Obviously this experience is anecdotal, but my attending has made a pretty damn good life for himself. He enjoys his work. He only comes in four days a week. He goes to all of his son’s baseball games. He lives in a very nice neighborhood. And he provides a valuable and honorable service to the community. Don’t ever let anyone shame you away from going into family medicine if it’s what you want to do. Don’t be a sucker for prestige or ego.

Lastly, while there were many medical teaching moments, the most valuable lessons came from the down-time conversations about life. Always, always, always be sure to soak up wisdom from your elders. They know more than we do. We’re not only here to learn medical knowledge, but also to pick up on the subtleties and nuances of life in general so that we can shape our own the best we can.

And now, here are a select few of my favorite quotes from my time in family medicine. Some made me smile, some made me laugh, while others made me think.

 

  • [Attending tells me to go home at noon on the third day in a row]
  • [Dr]: You can take off now. You’ll learn more by going home and reading than you would staying here until five seeing the same patients.
  • [JS]: You sure? I can stay and help out if you want.
  • [Dr]: There is plenty of time in your life to be miserable, Jordan. You’re not going to be miserable this month.

 

  • [Dr]: I can accept stupid. If you’re stupid, well… you know. Now if you’re lazy– that’s a choice.

 

  • [Dr]: Doxycycline. If you’re ever on a desert island, that’s the drug you take. The plague. Chlamydia. It’s great.

 

  • [Dr]: Listen, always listen to the patient. But don’t let them talk you into shit.

 

  • [JS]: Patient is –
  • [Dr]: Jordan, I don’t want a story. Save that stuff for IM. Diagnosis & treatment. That’s it.
  • [JS]: Contact dermatitis. Oral steroids.
  • [Dr]: Now you’re thinking like a doctor.

 

  • [Dr]: I always tell people: Don’t look for trouble – it’ll find you soon enough.

 

  • [Child screaming and crying in hallway]
  • [Nurse walks over]
  • [Nurse]: Who was that?
  • [Dr]: It was Jordan. It’s his last week here and he’s starting surgery next so he’s been really sensitive lately. Be nice to him.

 

  • [On the topic of vague recurring abdominal pain]
  • [JS]: So, what do you do?
  • [Dr]: Me? Oh, I say nice things. I smile.

 

  • [Walking into patient room]
  • [patient]: Ohhhh… I’ve got a list for you.
  • [Dr]: Ohhhhh do youuuu? Wow. That’s great.

 

  • [On the topic girlfriends & my breakup]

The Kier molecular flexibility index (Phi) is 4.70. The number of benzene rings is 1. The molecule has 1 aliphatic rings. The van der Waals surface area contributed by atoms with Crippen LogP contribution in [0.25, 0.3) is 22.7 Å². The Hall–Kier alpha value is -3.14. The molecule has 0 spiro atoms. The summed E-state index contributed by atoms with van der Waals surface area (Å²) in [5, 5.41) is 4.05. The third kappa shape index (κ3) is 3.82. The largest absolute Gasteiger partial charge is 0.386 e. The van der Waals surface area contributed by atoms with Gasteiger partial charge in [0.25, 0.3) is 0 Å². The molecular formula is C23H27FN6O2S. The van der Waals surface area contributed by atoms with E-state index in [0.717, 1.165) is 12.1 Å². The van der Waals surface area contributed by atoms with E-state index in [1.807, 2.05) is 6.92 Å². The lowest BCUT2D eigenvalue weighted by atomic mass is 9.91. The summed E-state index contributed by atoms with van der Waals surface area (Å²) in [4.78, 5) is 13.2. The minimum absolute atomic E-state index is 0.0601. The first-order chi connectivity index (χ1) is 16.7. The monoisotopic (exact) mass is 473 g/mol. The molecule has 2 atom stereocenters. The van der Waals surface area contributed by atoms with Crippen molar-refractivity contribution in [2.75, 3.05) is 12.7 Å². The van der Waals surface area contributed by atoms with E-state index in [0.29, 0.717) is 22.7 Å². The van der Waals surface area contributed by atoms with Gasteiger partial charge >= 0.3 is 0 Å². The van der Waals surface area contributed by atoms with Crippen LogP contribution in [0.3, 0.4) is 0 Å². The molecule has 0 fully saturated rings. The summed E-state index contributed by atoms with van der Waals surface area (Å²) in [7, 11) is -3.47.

• [Dr]: Were you sad?
  • [JS]: Umm… uh.
  • [Dr]: It’s ok. It’s normal to be sad.
  • [JS]: I mean, yeah. I guess. A little.
  • [Dr]: Good. Sociopaths shouldn’t be doctors. You’ll do fine.

 

  • [On the topic of ordering expensive and sometimes unnecessary tests]
  • [Dr]: I’d rather a patient come back in and chew me out for ordering an expensive test when they were fine than hear someone tell me, “you could have saved my dad”.

 

  • [Doctor on lunch break looks out the window and sees a patient trying to find a spot in the full parking lot]
  • [Dr]: Jordan, go.
  • [JS]: Should I–
  • [Dr]: Go go go! See you tomorrow.

 

  • [Doctor counseling patient on the importance of taking BP meds]
  • [Patient]: If it causes you to be different than God created you, you shouldn’t take it.
  • [Dr]: God also created someone smart enough to invent blood pressure medications so that you can live a longer and healthier life.

 

  • [Nurse]: Oh is Jordan staying a full day for once?
  • [Dr]: No, he was just leaving. He has things to do. He has to study. He has to work on his golf game. He has a hot date tonight. Don’t you, Jordan?

 

  • [JS]: She said that smoking weed is the only thing that really helps.
  • [Dr]: Do you think smoking weed is good for you?
  • [JS]: I, umm… I don’t know.
  • [Dr]: So you’re telling me you’ve completed two years of medical school and you haven’t figured out that inhaling hot combusted smoke is actually not good for your health?
  • [JS]: *nervous laugh*

 

  • [Any time my attending is trying to wrap up a patient interaction]
  • [Dr]: HA, yeah I’ll tell ya, that’s really something.

 

  • [Patient trying to convince Dr. he has a very rare, almost unheard of side effect from a common drug]
  • [Dr]: Well yeah – somebody has to win the lottery, right? It’s probably not you, though. Trust me.

 

  • [on the topic of opiate/heroin addiction]
  • [Dr]: So I said to this addict, I said, “so what do you think when you see people on the news dead in their car, with a needle in their arm?”
  • [Dr]: You know what he said to me? He said, “you don’t get it. All I’m thinking is where did they get that shit? Must be good stuff”.

 


Hope you enjoyed this post – I’ll stick with the current format for my write-up on each rotation. I’m currently on surgery now, which I’m absolutely loving, so stay tuned.

Follow me on Twitter at @JordanSoze for the latest.

See you next time.

3 comments

  1. Awesome write up Soze. Do you see yourself creating an Anki Deck for third year? I found your post on ‘how to succeed in medical school’ almost foolproof for passing years 1 and 2. Hopefully you are making the same gainz this year man. All the best

    Like